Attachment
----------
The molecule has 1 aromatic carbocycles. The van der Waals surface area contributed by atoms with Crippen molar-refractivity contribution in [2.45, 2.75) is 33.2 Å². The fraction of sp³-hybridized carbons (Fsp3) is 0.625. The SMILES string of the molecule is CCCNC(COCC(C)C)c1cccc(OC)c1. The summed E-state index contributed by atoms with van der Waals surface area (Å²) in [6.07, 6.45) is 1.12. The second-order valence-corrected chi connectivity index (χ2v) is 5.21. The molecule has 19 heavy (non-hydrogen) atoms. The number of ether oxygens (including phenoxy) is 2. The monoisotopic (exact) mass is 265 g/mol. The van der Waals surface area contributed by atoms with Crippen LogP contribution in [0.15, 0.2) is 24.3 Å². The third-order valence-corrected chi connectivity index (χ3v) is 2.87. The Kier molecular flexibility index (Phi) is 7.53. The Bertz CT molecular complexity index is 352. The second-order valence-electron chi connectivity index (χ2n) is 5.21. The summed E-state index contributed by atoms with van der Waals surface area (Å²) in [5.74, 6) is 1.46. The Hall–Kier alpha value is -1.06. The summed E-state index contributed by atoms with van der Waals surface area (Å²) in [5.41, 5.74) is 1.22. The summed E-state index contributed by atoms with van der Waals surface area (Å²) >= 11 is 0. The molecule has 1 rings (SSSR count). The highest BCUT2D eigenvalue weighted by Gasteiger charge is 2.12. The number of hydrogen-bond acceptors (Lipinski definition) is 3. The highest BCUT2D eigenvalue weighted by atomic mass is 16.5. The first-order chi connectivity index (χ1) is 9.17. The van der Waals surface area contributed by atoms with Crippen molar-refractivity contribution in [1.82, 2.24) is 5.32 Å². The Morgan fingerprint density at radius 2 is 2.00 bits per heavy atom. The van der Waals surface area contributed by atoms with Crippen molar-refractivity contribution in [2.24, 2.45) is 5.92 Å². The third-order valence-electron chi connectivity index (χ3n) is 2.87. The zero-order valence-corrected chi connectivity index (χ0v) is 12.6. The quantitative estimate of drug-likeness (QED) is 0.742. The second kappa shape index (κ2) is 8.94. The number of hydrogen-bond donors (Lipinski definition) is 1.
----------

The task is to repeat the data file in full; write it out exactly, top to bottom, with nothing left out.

The molecule has 1 aromatic carbocycles. The van der Waals surface area contributed by atoms with Crippen molar-refractivity contribution in [2.45, 2.75) is 33.2 Å². The fraction of sp³-hybridized carbons (Fsp3) is 0.625. The SMILES string of the molecule is CCCNC(COCC(C)C)c1cccc(OC)c1. The summed E-state index contributed by atoms with van der Waals surface area (Å²) in [6.07, 6.45) is 1.12. The second-order valence-corrected chi connectivity index (χ2v) is 5.21. The molecule has 19 heavy (non-hydrogen) atoms. The number of ether oxygens (including phenoxy) is 2. The monoisotopic (exact) mass is 265 g/mol. The van der Waals surface area contributed by atoms with Crippen LogP contribution in [0.15, 0.2) is 24.3 Å². The third-order valence-corrected chi connectivity index (χ3v) is 2.87. The Kier molecular flexibility index (Phi) is 7.53. The Bertz CT molecular complexity index is 352. The second-order valence-electron chi connectivity index (χ2n) is 5.21. The summed E-state index contributed by atoms with van der Waals surface area (Å²) in [5.74, 6) is 1.46. The Hall–Kier alpha value is -1.06. The summed E-state index contributed by atoms with van der Waals surface area (Å²) in [5.41, 5.74) is 1.22. The summed E-state index contributed by atoms with van der Waals surface area (Å²) >= 11 is 0. The molecule has 1 rings (SSSR count). The highest BCUT2D eigenvalue weighted by Gasteiger charge is 2.12. The number of hydrogen-bond acceptors (Lipinski definition) is 3. The highest BCUT2D eigenvalue weighted by atomic mass is 16.5. The first-order chi connectivity index (χ1) is 9.17. The van der Waals surface area contributed by atoms with Crippen molar-refractivity contribution in [1.82, 2.24) is 5.32 Å². The Morgan fingerprint density at radius 2 is 2.00 bits per heavy atom. The van der Waals surface area contributed by atoms with Crippen molar-refractivity contribution in [2.24, 2.45) is 5.92 Å². The third-order valence-electron chi connectivity index (χ3n) is 2.87. The zero-order valence-corrected chi connectivity index (χ0v) is 12.6. The quantitative estimate of drug-likeness (QED) is 0.742. The second kappa shape index (κ2) is 8.94. The number of hydrogen-bond donors (Lipinski definition) is 1.